Former Secretary General of the North Atlantic Treaty Organization Javier Solana spoke about challenges the European Union and transatlantic community currently face at the Mortara Center Tuesday afternoon.
Solana, who also formerly served as secretary general of the Council of the European Union, currently serves as president of the Center for Global Economy and Geopolitics in both Barcelona and Madrid, as a distinguished senior fellow in foreign policy at the Brookings Institution and as a senior visiting professor at the London School of Economics.
The talk began with a discussion of the 2008 economic crisis and its longstanding effect on the European Union. Solana argued that the crisis was especially influential for the E.U. because it was in the infancy of economic unification.
“It was a global event no doubt, but for the European Union, it was very important because we didn’t have at that time the whole structure of the monetary union finished,” Solana said. “Therefore it has been more difficult to get out of the crisis … and we are still suffering with how to completely overcome the problem of the economic crisis.”
According to Solana, the economic crisis caused a divide between northern and southern Europe.
“The European Union began to create a line. I suppose that the line is imaginary for the moment between the North and the South. The crisis was better controlled in the North of the European Union and it was more difficult to control in the Southern Part of the European Union,” Solana said.
He also mentioned that the United Kingdom fluctuating on the issue of leaving the European Union is a prominent issue that has deep consequences for the E.U. Solana spoke to the issue of the east-west divide in the E.U. that he attributed to the crisis in Ukraine and the influx of refugees into Europe.
Discussing the first cause of the east-west divide — Ukraine — Solana suggested working solutions to the problem, including placing increased sanctions on Russia and possible International Monetary Fund efforts to promote energy independence for Ukraine. Solana also argued that relative failures in the Arab Spring have led to the great influx of refugees into Europe, which is especially dramatic because of its geographic location on the Mediterranean Sea.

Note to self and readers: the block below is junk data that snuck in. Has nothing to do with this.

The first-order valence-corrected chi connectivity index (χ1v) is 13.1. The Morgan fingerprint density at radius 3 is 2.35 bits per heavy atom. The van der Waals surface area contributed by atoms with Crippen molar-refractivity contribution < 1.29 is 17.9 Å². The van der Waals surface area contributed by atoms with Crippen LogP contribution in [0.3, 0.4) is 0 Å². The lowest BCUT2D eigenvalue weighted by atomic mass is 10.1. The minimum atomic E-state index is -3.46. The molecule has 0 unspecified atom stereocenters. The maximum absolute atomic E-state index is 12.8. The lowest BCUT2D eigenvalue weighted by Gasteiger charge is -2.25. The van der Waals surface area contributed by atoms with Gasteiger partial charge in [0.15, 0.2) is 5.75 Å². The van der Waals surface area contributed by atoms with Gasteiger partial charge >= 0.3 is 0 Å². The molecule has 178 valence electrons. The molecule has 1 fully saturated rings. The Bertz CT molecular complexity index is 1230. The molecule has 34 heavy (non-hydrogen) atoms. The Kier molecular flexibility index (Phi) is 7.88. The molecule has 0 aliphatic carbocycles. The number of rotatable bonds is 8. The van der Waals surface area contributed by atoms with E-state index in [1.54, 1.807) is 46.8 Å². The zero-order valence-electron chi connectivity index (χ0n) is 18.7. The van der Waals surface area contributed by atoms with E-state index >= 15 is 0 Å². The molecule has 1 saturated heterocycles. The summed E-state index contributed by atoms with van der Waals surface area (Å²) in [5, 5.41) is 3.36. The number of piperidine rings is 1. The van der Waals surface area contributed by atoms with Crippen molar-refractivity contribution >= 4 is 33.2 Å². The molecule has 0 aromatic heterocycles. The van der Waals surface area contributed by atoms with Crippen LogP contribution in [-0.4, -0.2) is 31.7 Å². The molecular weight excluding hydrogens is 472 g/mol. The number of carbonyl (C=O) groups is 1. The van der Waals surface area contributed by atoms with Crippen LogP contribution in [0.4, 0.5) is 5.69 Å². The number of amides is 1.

With regard to the refugee crisis, Solana expressed his belief that the European Union is tackling the issue in an appropriate and effective manner.
“I think the response of the European Union … is the adequate one. We are trying to resolve that problem and we are going to do it by allocating in different countries of the European Union refugees,” Solana said.
He also discussed solutions to the many problems the E.U. currently faces. His first piece of advice was to finalize and cement the economic unification of Europe. Secondly, Solana suggested that the union undergo a unified energy policy.
“We have to do something very, very important with energy. .… We have to move in a direction of constructing this policy,” Solana said.
Diego Garcia Represa (GRD ’16), who attended the event, said he was honored to have the opportunity to speak to such a pivotal actor in the European Union’s government.
“I am a foreign student — I am Spanish — so from the European Union … having the former secretary general of NATO here, it’s an honor and a unique opportunity. I have never had the chance before even in my country or in the Union, so I am honored,” Represa said.
Another attendee, Felix Petri (GRD ’17) said he found Solana’s unique view of the north-south and East-West divides in the EU fascinating.
“I hadn’t really thought about it that way in terms of east-west divide still being a thing. …I was particularly interested in what he had to say about that,” Petri said. “It definitely leaves me with something to think
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